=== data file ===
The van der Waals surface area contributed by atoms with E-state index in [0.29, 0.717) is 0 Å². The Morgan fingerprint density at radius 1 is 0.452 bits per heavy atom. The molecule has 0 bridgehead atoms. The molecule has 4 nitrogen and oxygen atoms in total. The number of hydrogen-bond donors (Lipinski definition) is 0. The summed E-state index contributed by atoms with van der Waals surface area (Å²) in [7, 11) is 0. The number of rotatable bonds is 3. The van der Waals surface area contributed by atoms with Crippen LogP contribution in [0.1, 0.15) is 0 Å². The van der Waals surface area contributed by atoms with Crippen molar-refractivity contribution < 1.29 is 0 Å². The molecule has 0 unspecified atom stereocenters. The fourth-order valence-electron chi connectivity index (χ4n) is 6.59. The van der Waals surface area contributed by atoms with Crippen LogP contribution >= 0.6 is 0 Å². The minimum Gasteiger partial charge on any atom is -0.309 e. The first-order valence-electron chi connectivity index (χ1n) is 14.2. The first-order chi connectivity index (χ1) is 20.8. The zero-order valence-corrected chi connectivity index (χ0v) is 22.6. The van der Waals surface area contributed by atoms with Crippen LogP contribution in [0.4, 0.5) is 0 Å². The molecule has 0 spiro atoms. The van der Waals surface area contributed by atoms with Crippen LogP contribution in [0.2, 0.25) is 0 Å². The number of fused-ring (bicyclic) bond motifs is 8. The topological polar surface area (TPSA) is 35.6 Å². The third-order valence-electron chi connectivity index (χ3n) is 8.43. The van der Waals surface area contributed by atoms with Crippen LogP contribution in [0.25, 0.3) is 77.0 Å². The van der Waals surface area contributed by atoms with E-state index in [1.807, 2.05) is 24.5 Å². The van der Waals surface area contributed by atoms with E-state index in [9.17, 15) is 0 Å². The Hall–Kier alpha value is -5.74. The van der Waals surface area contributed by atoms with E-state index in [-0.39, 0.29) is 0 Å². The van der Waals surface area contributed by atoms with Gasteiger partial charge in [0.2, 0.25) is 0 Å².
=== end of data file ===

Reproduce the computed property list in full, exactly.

The van der Waals surface area contributed by atoms with E-state index in [0.29, 0.717) is 0 Å². The Morgan fingerprint density at radius 1 is 0.452 bits per heavy atom. The molecule has 0 bridgehead atoms. The molecule has 4 nitrogen and oxygen atoms in total. The number of hydrogen-bond donors (Lipinski definition) is 0. The summed E-state index contributed by atoms with van der Waals surface area (Å²) in [7, 11) is 0. The number of rotatable bonds is 3. The van der Waals surface area contributed by atoms with Crippen LogP contribution in [0.1, 0.15) is 0 Å². The van der Waals surface area contributed by atoms with Crippen molar-refractivity contribution < 1.29 is 0 Å². The molecule has 0 unspecified atom stereocenters. The fourth-order valence-electron chi connectivity index (χ4n) is 6.59. The van der Waals surface area contributed by atoms with Crippen LogP contribution >= 0.6 is 0 Å². The minimum Gasteiger partial charge on any atom is -0.309 e. The first-order valence-electron chi connectivity index (χ1n) is 14.2. The first-order chi connectivity index (χ1) is 20.8. The zero-order valence-corrected chi connectivity index (χ0v) is 22.6. The van der Waals surface area contributed by atoms with Crippen LogP contribution in [0.4, 0.5) is 0 Å². The molecule has 0 spiro atoms. The van der Waals surface area contributed by atoms with Crippen LogP contribution in [0.2, 0.25) is 0 Å². The number of fused-ring (bicyclic) bond motifs is 8. The topological polar surface area (TPSA) is 35.6 Å². The third-order valence-electron chi connectivity index (χ3n) is 8.43. The van der Waals surface area contributed by atoms with Crippen LogP contribution in [0.25, 0.3) is 77.0 Å². The van der Waals surface area contributed by atoms with E-state index in [1.807, 2.05) is 24.5 Å². The van der Waals surface area contributed by atoms with E-state index in [9.17, 15) is 0 Å². The Hall–Kier alpha value is -5.74. The van der Waals surface area contributed by atoms with E-state index in [-0.39, 0.29) is 0 Å². The van der Waals surface area contributed by atoms with Gasteiger partial charge in [0.2, 0.25) is 0 Å².